Inter-Research > MEPS > v415 > p275-282  

MEPS 415:275-282 (2010)  -  DOI: https://doi.org/10.3354/meps08732

Testing the shallow water refuge hypothesis in flatfish nurseries

C. H. Ryer*, B. J. Laurel, A. W. Stoner

Fisheries Behavioral Ecology Program, Alaska Fisheries Science Center, NOAA Fisheries, Hatfield Marine Science Center,
2030 Marine Science Drive, Newport, Oregon 97365, USA

ABSTRACT: The ‘shallow water refuge hypothesis’ (SWRH) holds that predation upon juvenile fish and crustaceans is reduced in shallow water because larger predatory fish increase in abundance with depth. We tested predictions of this hypothesis in 2 Kodiak Island flatfish nurseries, Pillar Creek Cove and Holiday Beach, using baited camera, tethering and video sled techniques. Baited camera deployments during 2007 indicated that predators increased with depth in both nurseries. In the same year, tethering indicated increased mortality of juvenile flatfish with increased depth. In contrast, video sled data from 2003 and 2004 indicated that predator abundance increased with depth at Holiday Beach, but not at Pillar Creek Cove. At Holiday Beach, juvenile abundance decreased rapidly with depth, while at Pillar Creek Cove abundance increased slightly with depth. Thus, predator–predation distribution over 3 yr at Holiday Beach was consistent with the SWRH, while at Pillar Creek Cove it was more variable. Although the SWRH is normally considered in the context of waters <2 m in depth, our results suggest that it may have efficacy for deeper water, with the relative depth distribution of predators and suitable juvenile habitat being more relevant than absolute depth.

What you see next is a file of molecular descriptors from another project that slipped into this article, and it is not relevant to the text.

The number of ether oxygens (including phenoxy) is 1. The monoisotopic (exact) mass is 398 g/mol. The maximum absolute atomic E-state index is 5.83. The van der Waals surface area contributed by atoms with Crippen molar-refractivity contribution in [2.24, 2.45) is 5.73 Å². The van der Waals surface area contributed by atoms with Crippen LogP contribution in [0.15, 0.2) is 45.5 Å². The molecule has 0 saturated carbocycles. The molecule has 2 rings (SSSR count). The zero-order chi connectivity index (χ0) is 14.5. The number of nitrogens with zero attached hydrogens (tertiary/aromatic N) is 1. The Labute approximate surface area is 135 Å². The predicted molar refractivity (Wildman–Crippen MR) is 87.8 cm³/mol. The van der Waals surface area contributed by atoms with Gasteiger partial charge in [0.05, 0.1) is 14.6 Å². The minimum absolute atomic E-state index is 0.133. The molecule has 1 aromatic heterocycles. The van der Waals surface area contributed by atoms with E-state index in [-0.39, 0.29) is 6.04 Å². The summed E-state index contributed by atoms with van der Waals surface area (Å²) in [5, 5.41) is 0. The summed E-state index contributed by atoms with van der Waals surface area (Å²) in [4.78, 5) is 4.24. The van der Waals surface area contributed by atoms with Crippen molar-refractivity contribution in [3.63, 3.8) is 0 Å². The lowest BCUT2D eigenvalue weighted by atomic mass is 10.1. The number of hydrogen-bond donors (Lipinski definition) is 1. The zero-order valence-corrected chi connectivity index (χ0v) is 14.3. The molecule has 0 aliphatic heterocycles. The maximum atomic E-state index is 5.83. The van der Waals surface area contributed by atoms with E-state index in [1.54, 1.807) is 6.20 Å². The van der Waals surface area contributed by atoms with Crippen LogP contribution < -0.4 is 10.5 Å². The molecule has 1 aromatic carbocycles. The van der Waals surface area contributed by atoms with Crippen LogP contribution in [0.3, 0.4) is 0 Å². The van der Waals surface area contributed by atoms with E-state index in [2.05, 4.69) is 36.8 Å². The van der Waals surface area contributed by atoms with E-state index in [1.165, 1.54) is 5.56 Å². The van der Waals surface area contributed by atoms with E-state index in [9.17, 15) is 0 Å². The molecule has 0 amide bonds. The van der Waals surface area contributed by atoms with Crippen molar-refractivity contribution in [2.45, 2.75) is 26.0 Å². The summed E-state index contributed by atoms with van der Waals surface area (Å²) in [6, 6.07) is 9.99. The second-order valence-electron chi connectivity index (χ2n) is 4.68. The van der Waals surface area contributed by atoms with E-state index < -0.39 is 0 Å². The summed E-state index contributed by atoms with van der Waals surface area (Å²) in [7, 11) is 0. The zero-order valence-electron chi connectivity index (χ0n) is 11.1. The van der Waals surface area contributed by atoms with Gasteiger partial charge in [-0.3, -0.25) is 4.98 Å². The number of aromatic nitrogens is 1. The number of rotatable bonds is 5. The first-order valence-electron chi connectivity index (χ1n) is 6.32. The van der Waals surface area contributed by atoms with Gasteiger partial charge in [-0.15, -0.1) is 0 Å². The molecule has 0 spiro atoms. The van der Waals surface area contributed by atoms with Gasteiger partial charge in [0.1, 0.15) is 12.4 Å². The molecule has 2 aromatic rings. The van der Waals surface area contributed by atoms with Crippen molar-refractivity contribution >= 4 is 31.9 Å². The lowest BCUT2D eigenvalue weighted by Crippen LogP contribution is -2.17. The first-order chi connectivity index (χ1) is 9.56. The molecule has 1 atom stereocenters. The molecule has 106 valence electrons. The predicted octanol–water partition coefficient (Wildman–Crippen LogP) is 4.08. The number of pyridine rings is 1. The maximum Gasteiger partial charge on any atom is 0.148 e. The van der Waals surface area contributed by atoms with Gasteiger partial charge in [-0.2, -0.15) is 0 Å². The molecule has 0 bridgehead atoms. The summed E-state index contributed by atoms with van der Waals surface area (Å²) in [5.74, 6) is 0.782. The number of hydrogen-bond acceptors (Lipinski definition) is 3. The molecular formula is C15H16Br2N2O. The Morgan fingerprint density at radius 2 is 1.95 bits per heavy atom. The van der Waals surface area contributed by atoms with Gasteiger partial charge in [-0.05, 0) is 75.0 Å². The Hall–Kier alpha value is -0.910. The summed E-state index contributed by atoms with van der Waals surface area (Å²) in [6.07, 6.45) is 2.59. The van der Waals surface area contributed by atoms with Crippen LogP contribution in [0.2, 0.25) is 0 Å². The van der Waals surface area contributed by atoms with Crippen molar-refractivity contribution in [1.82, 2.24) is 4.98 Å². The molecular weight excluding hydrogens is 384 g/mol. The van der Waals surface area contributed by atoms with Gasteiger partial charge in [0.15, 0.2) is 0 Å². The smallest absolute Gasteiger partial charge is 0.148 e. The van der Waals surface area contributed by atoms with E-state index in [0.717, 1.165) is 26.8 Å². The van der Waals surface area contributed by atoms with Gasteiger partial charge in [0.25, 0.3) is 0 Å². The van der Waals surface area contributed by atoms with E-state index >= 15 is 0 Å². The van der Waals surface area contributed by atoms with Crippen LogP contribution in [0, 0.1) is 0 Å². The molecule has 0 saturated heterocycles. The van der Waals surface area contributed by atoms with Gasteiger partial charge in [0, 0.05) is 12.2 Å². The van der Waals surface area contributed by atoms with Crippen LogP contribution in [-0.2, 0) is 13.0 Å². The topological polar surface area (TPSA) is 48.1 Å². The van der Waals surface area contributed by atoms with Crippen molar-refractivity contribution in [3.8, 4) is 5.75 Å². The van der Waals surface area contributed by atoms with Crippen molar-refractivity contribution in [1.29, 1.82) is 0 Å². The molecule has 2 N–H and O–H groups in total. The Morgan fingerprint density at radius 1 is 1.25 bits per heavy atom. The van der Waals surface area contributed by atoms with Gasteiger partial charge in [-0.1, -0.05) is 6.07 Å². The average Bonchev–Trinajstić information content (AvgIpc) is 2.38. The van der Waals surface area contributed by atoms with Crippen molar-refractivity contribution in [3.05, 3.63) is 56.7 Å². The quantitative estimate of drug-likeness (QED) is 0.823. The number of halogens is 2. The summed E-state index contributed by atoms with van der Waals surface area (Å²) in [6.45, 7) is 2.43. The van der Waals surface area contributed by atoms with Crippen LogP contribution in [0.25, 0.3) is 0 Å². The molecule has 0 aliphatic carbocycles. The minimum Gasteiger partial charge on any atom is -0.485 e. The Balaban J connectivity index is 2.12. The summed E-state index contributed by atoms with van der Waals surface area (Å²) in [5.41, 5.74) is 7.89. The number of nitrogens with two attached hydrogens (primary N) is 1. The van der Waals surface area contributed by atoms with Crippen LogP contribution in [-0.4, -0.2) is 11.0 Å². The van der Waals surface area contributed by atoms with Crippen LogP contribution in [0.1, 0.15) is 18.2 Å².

KEY WORDS: Nurseries · Predation · Tethering · Baited camera · Video sled · Fish behavior


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Cite this article as: Ryer CH, Laurel BJ, Stoner AW (2010) Testing the shallow water refuge hypothesis in flatfish nurseries. Mar Ecol Prog Ser 415:275-282. https://doi.org/10.3354/meps08732

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